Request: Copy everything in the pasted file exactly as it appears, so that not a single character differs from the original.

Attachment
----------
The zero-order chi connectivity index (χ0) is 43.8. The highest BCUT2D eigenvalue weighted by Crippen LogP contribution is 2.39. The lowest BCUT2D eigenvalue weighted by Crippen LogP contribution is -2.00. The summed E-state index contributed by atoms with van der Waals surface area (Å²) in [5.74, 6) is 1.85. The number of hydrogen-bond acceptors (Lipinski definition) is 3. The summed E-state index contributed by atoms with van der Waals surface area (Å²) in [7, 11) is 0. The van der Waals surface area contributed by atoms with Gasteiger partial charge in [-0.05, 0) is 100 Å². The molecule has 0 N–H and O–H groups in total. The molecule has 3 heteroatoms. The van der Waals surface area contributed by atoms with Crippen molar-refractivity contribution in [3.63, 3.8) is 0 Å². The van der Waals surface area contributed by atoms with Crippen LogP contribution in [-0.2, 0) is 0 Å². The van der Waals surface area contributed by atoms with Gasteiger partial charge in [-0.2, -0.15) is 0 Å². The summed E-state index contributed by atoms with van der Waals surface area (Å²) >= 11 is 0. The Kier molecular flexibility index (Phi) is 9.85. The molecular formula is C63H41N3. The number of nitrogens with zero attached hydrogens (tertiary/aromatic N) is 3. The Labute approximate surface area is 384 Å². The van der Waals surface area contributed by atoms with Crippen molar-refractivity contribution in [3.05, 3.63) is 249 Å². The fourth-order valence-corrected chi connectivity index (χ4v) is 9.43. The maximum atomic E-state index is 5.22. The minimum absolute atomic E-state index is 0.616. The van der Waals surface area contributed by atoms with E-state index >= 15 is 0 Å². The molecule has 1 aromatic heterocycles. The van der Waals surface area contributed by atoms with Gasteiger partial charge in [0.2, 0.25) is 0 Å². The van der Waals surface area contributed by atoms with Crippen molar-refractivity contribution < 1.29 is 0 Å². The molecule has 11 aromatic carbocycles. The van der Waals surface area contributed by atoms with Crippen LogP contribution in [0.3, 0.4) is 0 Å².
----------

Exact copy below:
The zero-order chi connectivity index (χ0) is 43.8. The highest BCUT2D eigenvalue weighted by Crippen LogP contribution is 2.39. The lowest BCUT2D eigenvalue weighted by Crippen LogP contribution is -2.00. The summed E-state index contributed by atoms with van der Waals surface area (Å²) in [5.74, 6) is 1.85. The number of hydrogen-bond acceptors (Lipinski definition) is 3. The summed E-state index contributed by atoms with van der Waals surface area (Å²) in [7, 11) is 0. The van der Waals surface area contributed by atoms with Gasteiger partial charge in [-0.05, 0) is 100 Å². The molecule has 0 N–H and O–H groups in total. The molecule has 3 heteroatoms. The van der Waals surface area contributed by atoms with Crippen molar-refractivity contribution in [3.63, 3.8) is 0 Å². The van der Waals surface area contributed by atoms with Crippen LogP contribution in [-0.2, 0) is 0 Å². The van der Waals surface area contributed by atoms with Gasteiger partial charge in [-0.2, -0.15) is 0 Å². The summed E-state index contributed by atoms with van der Waals surface area (Å²) >= 11 is 0. The Kier molecular flexibility index (Phi) is 9.85. The molecular formula is C63H41N3. The number of nitrogens with zero attached hydrogens (tertiary/aromatic N) is 3. The Labute approximate surface area is 384 Å². The van der Waals surface area contributed by atoms with Crippen molar-refractivity contribution in [3.05, 3.63) is 249 Å². The fourth-order valence-corrected chi connectivity index (χ4v) is 9.43. The maximum atomic E-state index is 5.22. The minimum absolute atomic E-state index is 0.616. The van der Waals surface area contributed by atoms with E-state index >= 15 is 0 Å². The molecule has 1 aromatic heterocycles. The van der Waals surface area contributed by atoms with Gasteiger partial charge in [0.2, 0.25) is 0 Å². The van der Waals surface area contributed by atoms with Crippen molar-refractivity contribution < 1.29 is 0 Å². The molecule has 11 aromatic carbocycles. The van der Waals surface area contributed by atoms with Crippen LogP contribution in [0.3, 0.4) is 0 Å².